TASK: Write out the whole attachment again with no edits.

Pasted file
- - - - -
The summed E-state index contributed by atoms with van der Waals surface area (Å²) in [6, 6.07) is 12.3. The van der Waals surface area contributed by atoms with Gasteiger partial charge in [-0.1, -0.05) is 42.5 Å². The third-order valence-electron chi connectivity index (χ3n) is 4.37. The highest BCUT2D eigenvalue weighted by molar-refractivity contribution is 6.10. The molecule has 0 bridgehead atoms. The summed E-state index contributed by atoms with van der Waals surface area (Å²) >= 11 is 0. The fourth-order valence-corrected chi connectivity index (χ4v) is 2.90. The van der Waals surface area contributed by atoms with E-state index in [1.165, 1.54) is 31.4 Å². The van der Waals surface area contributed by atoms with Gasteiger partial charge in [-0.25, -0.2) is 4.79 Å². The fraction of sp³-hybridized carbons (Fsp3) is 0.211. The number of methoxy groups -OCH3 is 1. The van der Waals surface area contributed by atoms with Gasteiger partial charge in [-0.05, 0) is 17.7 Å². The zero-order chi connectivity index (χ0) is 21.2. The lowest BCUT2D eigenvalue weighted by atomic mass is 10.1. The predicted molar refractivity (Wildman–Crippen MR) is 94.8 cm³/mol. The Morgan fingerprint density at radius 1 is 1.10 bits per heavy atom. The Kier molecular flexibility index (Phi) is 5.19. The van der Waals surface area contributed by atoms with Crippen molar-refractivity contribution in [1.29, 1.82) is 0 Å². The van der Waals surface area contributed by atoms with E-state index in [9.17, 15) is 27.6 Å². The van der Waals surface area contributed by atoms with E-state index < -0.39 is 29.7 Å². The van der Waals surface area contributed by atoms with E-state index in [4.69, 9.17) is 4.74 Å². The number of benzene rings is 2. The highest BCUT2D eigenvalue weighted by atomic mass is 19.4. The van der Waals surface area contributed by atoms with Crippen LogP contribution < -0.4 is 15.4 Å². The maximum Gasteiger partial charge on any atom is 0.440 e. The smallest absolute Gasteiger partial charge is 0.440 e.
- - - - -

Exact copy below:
The summed E-state index contributed by atoms with van der Waals surface area (Å²) in [6, 6.07) is 12.3. The van der Waals surface area contributed by atoms with Gasteiger partial charge in [-0.1, -0.05) is 42.5 Å². The third-order valence-electron chi connectivity index (χ3n) is 4.37. The highest BCUT2D eigenvalue weighted by molar-refractivity contribution is 6.10. The molecule has 0 bridgehead atoms. The summed E-state index contributed by atoms with van der Waals surface area (Å²) >= 11 is 0. The fourth-order valence-corrected chi connectivity index (χ4v) is 2.90. The van der Waals surface area contributed by atoms with E-state index in [1.165, 1.54) is 31.4 Å². The van der Waals surface area contributed by atoms with Gasteiger partial charge in [-0.25, -0.2) is 4.79 Å². The fraction of sp³-hybridized carbons (Fsp3) is 0.211. The number of methoxy groups -OCH3 is 1. The van der Waals surface area contributed by atoms with Gasteiger partial charge in [-0.05, 0) is 17.7 Å². The zero-order chi connectivity index (χ0) is 21.2. The lowest BCUT2D eigenvalue weighted by atomic mass is 10.1. The predicted molar refractivity (Wildman–Crippen MR) is 94.8 cm³/mol. The Morgan fingerprint density at radius 1 is 1.10 bits per heavy atom. The Kier molecular flexibility index (Phi) is 5.19. The van der Waals surface area contributed by atoms with Crippen molar-refractivity contribution in [1.29, 1.82) is 0 Å². The van der Waals surface area contributed by atoms with E-state index in [9.17, 15) is 27.6 Å². The van der Waals surface area contributed by atoms with E-state index < -0.39 is 29.7 Å². The van der Waals surface area contributed by atoms with E-state index in [4.69, 9.17) is 4.74 Å². The number of benzene rings is 2. The highest BCUT2D eigenvalue weighted by atomic mass is 19.4. The van der Waals surface area contributed by atoms with Crippen LogP contribution < -0.4 is 15.4 Å². The maximum Gasteiger partial charge on any atom is 0.440 e. The smallest absolute Gasteiger partial charge is 0.440 e.